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Re: The All-Time List Discussion Thread

#709 Post by domino harvey » Sun Apr 02, 2017 1:17 pm

Noiradelic wrote:No member of this forum's old enough to have seen a movie from the 50s when it first came out and be old enough to fully appreciate it, let alone the 40s or 30s, so to suggest that age is a determinative factor on a cinephile's tastes is wrongheaded.
Actually, I'm pretty sure some of our members are old enough to have seen a film when first released in the 50s, though speaking for myself I'm comparatively young and voted for a majority of films released before my birth, so the point still stands

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Morbii
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Re: The All-Time List Discussion Thread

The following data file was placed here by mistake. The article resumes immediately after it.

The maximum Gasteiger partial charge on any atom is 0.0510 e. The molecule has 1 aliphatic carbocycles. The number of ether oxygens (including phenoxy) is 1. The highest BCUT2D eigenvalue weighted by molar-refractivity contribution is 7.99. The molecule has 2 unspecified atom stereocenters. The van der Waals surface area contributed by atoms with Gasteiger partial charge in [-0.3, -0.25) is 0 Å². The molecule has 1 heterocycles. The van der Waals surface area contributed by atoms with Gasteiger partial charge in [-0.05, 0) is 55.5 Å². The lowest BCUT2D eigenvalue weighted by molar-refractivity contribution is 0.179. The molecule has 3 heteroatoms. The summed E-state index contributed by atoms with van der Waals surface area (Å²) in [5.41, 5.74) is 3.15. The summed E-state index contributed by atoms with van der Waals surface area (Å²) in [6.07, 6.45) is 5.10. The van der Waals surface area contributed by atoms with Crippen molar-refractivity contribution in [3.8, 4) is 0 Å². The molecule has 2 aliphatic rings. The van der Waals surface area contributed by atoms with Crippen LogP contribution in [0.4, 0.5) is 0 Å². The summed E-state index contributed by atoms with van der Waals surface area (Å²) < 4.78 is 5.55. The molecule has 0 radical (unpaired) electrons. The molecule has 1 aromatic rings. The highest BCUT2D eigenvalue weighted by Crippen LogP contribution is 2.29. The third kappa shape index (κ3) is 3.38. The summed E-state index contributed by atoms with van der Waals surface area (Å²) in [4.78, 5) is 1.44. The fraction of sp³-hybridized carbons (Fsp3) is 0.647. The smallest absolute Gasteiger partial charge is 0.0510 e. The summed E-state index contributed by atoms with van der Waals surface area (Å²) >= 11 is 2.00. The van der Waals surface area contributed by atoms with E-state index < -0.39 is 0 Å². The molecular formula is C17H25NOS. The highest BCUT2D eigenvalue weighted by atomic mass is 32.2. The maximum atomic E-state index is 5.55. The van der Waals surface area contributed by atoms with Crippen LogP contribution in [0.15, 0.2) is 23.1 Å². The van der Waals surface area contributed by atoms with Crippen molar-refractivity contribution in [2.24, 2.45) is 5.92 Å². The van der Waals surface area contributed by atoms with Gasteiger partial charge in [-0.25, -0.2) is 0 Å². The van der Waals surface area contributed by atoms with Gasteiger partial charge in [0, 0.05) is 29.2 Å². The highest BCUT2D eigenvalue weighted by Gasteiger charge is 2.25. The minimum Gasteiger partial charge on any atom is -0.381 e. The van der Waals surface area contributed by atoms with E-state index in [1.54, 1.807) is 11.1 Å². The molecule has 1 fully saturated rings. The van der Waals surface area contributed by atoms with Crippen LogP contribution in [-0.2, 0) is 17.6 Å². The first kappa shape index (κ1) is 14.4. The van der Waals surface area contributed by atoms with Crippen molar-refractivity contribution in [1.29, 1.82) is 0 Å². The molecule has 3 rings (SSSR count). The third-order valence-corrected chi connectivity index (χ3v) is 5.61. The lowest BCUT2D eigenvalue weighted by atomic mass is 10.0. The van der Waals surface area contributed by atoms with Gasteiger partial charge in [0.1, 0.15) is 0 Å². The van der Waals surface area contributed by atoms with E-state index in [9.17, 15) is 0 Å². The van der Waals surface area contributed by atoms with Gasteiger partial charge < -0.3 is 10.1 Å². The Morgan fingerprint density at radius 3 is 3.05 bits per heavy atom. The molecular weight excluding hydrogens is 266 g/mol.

#710 Post by Morbii » Sun Apr 02, 2017 2:42 pm

matrixschmatrix wrote:The fact that it is your taste is implicit in you saying anything at all, so specifying as much does not actually change anything, and you made an absurdly broad and sweeping statement that is effectively an insult to everyone whose taste is not like yours- other people like movies from the 50s and earlier (and incidentally, I hate to break it to you, but movies from the 60s and 70s are also pretty old at this point, your cutoff is highly arbitrary) don't like them because they're good movies or because they respond more strongly to them, but because they are conservative and hidebound. It's inescapably an insulting and patronizing argument, as much as someone claiming that a preponderance of movies released after one's birth means one isn't really willing to explore the history of cinema.